18 March 2016

The Red Caps who Guarded Josef Jakobs

Wandsworth Prison
Wandsworth Prison
On 23 July, 1941, German spy Josef Jakobs was transferred from MI5's secret interrogation centre (Camp 020) to Wandsworth Prison.

Given that Josef was going to be tried by a military court martial, he needed to be kept in military custody.

After much discussion, it was decided that a cell at Wandsworth Prison would be officially designated as a military prison.

Corps of Military Police Recruiting Poster
Corps of Military Police Recruiting Poster
From Wikimedia Commons
(By Newbould, Frank (artist), W R Royle
and Son Ltd, London EC4 (printer),
Army Recruiting Centre (publisher/sponsor),
Her Majesty's Stationery Office
(publisher/sponsor) [Public domain]
Naturally, the guards would also need to be provided by the military. A squad of six (or possibly eight) NCO's from the Corps of Military Police (a.k.a. Red Caps) were duly chosen and sent to Wandsworth Prison. Their identities, for the most part, remain a mystery. All of the Red Caps on the squad were sworn to secrecy at the end of their assignment but, with the passage of time, a few details have emerged.

RQMS Alfred Edward Watling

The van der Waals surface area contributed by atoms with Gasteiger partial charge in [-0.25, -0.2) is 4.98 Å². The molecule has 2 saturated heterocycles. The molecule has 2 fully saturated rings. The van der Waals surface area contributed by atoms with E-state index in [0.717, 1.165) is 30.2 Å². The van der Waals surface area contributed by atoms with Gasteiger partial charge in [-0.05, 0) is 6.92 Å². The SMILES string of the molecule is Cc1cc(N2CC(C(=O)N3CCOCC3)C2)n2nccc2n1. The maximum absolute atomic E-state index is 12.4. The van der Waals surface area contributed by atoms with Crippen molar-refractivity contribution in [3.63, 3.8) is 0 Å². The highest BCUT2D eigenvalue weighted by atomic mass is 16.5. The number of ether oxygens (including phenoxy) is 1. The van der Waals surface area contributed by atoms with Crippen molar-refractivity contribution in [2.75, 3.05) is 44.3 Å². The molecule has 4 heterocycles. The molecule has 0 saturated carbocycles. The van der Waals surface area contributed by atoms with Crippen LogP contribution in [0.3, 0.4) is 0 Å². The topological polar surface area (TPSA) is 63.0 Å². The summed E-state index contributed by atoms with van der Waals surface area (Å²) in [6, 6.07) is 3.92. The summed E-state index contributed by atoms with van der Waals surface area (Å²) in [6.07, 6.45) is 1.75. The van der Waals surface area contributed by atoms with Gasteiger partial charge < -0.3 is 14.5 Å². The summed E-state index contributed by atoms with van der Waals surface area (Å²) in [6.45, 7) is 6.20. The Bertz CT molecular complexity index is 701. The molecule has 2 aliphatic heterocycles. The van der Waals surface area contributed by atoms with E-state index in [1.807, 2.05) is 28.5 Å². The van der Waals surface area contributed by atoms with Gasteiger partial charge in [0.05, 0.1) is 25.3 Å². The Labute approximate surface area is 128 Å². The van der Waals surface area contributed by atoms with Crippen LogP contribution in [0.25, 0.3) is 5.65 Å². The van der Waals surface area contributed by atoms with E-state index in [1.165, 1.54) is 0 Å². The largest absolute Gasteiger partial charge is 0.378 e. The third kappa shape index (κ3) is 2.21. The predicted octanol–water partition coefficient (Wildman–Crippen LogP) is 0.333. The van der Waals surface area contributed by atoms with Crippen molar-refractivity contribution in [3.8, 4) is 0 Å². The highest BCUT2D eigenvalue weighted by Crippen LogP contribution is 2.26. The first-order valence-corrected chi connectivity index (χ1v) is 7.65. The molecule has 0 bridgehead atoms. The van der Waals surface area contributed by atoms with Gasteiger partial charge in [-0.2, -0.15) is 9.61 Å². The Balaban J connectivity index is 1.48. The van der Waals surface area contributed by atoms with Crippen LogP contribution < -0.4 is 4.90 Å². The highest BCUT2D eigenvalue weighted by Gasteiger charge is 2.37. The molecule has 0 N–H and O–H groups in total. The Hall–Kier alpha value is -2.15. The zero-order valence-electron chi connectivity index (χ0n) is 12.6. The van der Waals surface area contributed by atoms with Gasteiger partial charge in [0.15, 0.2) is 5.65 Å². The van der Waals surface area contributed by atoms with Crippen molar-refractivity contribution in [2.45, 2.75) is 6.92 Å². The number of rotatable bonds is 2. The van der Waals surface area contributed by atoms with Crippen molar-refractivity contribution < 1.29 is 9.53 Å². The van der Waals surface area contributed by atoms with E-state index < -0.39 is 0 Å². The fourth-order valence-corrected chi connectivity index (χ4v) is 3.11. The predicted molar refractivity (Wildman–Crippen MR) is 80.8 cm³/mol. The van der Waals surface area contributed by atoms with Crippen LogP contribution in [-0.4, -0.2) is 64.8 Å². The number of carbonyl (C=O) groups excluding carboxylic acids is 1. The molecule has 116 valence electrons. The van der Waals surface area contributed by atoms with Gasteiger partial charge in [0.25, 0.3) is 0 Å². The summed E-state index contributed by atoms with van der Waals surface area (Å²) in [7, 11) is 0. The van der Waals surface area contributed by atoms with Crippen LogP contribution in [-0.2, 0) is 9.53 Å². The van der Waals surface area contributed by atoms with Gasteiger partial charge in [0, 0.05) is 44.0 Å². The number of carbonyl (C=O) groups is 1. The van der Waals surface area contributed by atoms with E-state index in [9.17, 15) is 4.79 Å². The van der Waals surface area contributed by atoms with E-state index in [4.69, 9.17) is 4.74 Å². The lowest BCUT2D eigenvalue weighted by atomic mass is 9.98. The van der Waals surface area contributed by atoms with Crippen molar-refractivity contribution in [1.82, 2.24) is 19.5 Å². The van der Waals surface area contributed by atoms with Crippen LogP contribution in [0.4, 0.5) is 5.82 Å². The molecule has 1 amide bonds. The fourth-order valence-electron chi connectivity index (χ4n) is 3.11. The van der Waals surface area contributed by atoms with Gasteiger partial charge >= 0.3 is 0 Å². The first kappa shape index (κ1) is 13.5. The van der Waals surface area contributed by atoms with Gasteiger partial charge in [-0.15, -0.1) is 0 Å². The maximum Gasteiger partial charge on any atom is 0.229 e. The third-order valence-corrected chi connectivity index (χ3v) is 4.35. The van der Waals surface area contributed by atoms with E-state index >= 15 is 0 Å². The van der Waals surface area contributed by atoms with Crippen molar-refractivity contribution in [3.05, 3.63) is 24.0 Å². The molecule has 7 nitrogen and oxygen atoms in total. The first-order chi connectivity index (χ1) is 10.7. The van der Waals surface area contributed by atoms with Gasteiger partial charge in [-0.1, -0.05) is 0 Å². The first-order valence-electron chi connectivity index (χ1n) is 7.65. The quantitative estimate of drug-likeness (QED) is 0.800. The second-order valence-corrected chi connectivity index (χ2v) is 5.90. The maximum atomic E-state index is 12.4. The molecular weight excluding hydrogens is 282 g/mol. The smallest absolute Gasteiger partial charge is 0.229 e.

Alfred Watling was born in 1908 to William Watling and Florence Ada Etheridge. In 1918, Alfred's father, a Corporal in the Border Regiment, was killed in France. Young Alfred joined the Army in 1925 at the tender age of 16. He retired from the military in 1933 but was remobilized with the declaration of war in 1939. In early 1941 he was transferred from the Buffs (Royal East Kent Regiment) to the Corps of Military Police. Alfred passed away in 1983.
(Many thanks to Alfred's son for sharing a bit of his story).

LCpl Henry Saul
Henry Saul was born in 1919 to John Saul and Beatrice Schofield. Henry joined the Coldstream Guards in 1939 and was posted to the Continent. He escaped from Dunkirk in the spring of 1940 and transferred to the Corps of Military Police. On 16 August, 1941, the day after Josef's execution, Henry was posted to the Guards Armoured Division Provost Company. On 13 August 1942, Henry rejoined the Coldstream Guards and saw heavy fighting in Holland and Germany during the latter stages of the war. Henry passed away in 1986.
Coldstream Guards badge
Coldstream Guards badge
(Many thanks to Henry's son for sharing a bit of his story).

LCpl William Chidlow
William was born in 1916 to William Chidlow and Lilian Eveson.
At the age of 20, William joined the Coldstream Guards and saw service in Belgium and France before the evacuation of Dunkirk. In early 1941, William transferred to the Corps of Military Police. On 16 August, 1941, William (along with Henry Saul) was posted to the Guards Armoured Division Provost Company. William passed away in 2009.
(Many thanks to William's daughter for sharing his story).

LCpl Mathews
Alas, we know nothing about Mathews, other than his last name.

The identities of the other Red Caps are a mystery. As it turns out, it was Watling, Saul and Chidlow who accompanied Josef to the Tower of London on the morning of his execution.

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